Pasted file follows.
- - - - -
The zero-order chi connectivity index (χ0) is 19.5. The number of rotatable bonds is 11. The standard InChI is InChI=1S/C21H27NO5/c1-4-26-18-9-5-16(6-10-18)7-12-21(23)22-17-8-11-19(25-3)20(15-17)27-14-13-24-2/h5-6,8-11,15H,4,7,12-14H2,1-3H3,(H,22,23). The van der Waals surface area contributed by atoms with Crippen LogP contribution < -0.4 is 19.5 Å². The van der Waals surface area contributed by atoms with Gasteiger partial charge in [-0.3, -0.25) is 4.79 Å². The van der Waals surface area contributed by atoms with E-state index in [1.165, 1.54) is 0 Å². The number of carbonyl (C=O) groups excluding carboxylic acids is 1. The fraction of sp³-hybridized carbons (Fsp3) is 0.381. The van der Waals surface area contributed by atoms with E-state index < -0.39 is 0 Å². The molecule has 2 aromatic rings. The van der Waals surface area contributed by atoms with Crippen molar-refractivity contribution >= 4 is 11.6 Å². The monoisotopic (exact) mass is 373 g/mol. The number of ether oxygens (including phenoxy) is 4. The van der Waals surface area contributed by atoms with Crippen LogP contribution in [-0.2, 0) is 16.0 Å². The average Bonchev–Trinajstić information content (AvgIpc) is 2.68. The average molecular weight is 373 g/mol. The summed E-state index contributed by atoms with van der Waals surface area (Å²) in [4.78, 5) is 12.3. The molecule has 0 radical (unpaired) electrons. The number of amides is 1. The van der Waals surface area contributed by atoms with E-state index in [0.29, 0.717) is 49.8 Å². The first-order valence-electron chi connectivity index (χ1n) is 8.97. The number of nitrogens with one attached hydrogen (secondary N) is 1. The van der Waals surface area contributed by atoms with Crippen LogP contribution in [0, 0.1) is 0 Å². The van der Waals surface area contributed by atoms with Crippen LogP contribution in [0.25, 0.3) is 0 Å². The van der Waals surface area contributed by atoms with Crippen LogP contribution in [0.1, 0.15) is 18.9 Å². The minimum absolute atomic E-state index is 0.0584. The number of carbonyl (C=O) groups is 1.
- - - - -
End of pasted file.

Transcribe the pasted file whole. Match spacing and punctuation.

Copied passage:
The zero-order chi connectivity index (χ0) is 19.5. The number of rotatable bonds is 11. The standard InChI is InChI=1S/C21H27NO5/c1-4-26-18-9-5-16(6-10-18)7-12-21(23)22-17-8-11-19(25-3)20(15-17)27-14-13-24-2/h5-6,8-11,15H,4,7,12-14H2,1-3H3,(H,22,23). The van der Waals surface area contributed by atoms with Crippen LogP contribution < -0.4 is 19.5 Å². The van der Waals surface area contributed by atoms with Gasteiger partial charge in [-0.3, -0.25) is 4.79 Å². The van der Waals surface area contributed by atoms with E-state index in [1.165, 1.54) is 0 Å². The number of carbonyl (C=O) groups excluding carboxylic acids is 1. The fraction of sp³-hybridized carbons (Fsp3) is 0.381. The van der Waals surface area contributed by atoms with E-state index < -0.39 is 0 Å². The molecule has 2 aromatic rings. The van der Waals surface area contributed by atoms with Crippen molar-refractivity contribution >= 4 is 11.6 Å². The monoisotopic (exact) mass is 373 g/mol. The number of ether oxygens (including phenoxy) is 4. The van der Waals surface area contributed by atoms with Crippen LogP contribution in [-0.2, 0) is 16.0 Å². The average Bonchev–Trinajstić information content (AvgIpc) is 2.68. The average molecular weight is 373 g/mol. The summed E-state index contributed by atoms with van der Waals surface area (Å²) in [4.78, 5) is 12.3. The molecule has 0 radical (unpaired) electrons. The number of amides is 1. The van der Waals surface area contributed by atoms with E-state index in [0.29, 0.717) is 49.8 Å². The first-order valence-electron chi connectivity index (χ1n) is 8.97. The number of nitrogens with one attached hydrogen (secondary N) is 1. The van der Waals surface area contributed by atoms with Crippen LogP contribution in [0, 0.1) is 0 Å². The van der Waals surface area contributed by atoms with Crippen LogP contribution in [0.25, 0.3) is 0 Å². The van der Waals surface area contributed by atoms with Crippen LogP contribution in [0.1, 0.15) is 18.9 Å². The minimum absolute atomic E-state index is 0.0584. The number of carbonyl (C=O) groups is 1.